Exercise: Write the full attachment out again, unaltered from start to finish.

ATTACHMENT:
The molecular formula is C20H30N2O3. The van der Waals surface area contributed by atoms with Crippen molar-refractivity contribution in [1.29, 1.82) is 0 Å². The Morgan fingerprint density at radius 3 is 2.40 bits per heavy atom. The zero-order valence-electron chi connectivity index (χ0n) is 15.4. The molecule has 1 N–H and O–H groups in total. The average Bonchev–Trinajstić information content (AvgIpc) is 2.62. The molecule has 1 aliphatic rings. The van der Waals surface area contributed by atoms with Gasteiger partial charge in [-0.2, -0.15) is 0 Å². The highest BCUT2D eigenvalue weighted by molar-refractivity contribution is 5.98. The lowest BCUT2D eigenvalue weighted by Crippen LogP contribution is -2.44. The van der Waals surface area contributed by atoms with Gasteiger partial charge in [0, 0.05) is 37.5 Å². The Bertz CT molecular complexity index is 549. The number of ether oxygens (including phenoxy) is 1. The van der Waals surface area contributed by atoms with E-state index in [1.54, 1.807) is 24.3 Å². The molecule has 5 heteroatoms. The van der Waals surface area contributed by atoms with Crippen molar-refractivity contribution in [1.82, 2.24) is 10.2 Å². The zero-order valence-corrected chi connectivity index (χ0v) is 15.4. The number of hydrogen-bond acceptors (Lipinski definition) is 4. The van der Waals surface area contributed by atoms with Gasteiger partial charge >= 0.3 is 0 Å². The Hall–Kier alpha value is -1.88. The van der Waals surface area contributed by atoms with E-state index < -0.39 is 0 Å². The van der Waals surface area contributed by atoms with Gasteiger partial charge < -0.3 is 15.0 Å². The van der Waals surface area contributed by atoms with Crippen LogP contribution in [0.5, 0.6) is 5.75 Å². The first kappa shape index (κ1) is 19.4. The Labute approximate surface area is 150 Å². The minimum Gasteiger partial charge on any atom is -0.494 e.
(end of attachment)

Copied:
The molecular formula is C20H30N2O3. The van der Waals surface area contributed by atoms with Crippen molar-refractivity contribution in [1.29, 1.82) is 0 Å². The Morgan fingerprint density at radius 3 is 2.40 bits per heavy atom. The zero-order valence-electron chi connectivity index (χ0n) is 15.4. The molecule has 1 N–H and O–H groups in total. The average Bonchev–Trinajstić information content (AvgIpc) is 2.62. The molecule has 1 aliphatic rings. The van der Waals surface area contributed by atoms with Gasteiger partial charge in [-0.2, -0.15) is 0 Å². The highest BCUT2D eigenvalue weighted by molar-refractivity contribution is 5.98. The lowest BCUT2D eigenvalue weighted by Crippen LogP contribution is -2.44. The van der Waals surface area contributed by atoms with Gasteiger partial charge in [0, 0.05) is 37.5 Å². The Bertz CT molecular complexity index is 549. The number of ether oxygens (including phenoxy) is 1. The van der Waals surface area contributed by atoms with E-state index in [1.54, 1.807) is 24.3 Å². The molecule has 5 heteroatoms. The van der Waals surface area contributed by atoms with Crippen molar-refractivity contribution in [1.82, 2.24) is 10.2 Å². The zero-order valence-corrected chi connectivity index (χ0v) is 15.4. The number of hydrogen-bond acceptors (Lipinski definition) is 4. The van der Waals surface area contributed by atoms with Gasteiger partial charge >= 0.3 is 0 Å². The Hall–Kier alpha value is -1.88. The van der Waals surface area contributed by atoms with E-state index < -0.39 is 0 Å². The van der Waals surface area contributed by atoms with Gasteiger partial charge < -0.3 is 15.0 Å². The van der Waals surface area contributed by atoms with Crippen LogP contribution in [0.5, 0.6) is 5.75 Å². The first kappa shape index (κ1) is 19.4. The Labute approximate surface area is 150 Å². The minimum Gasteiger partial charge on any atom is -0.494 e.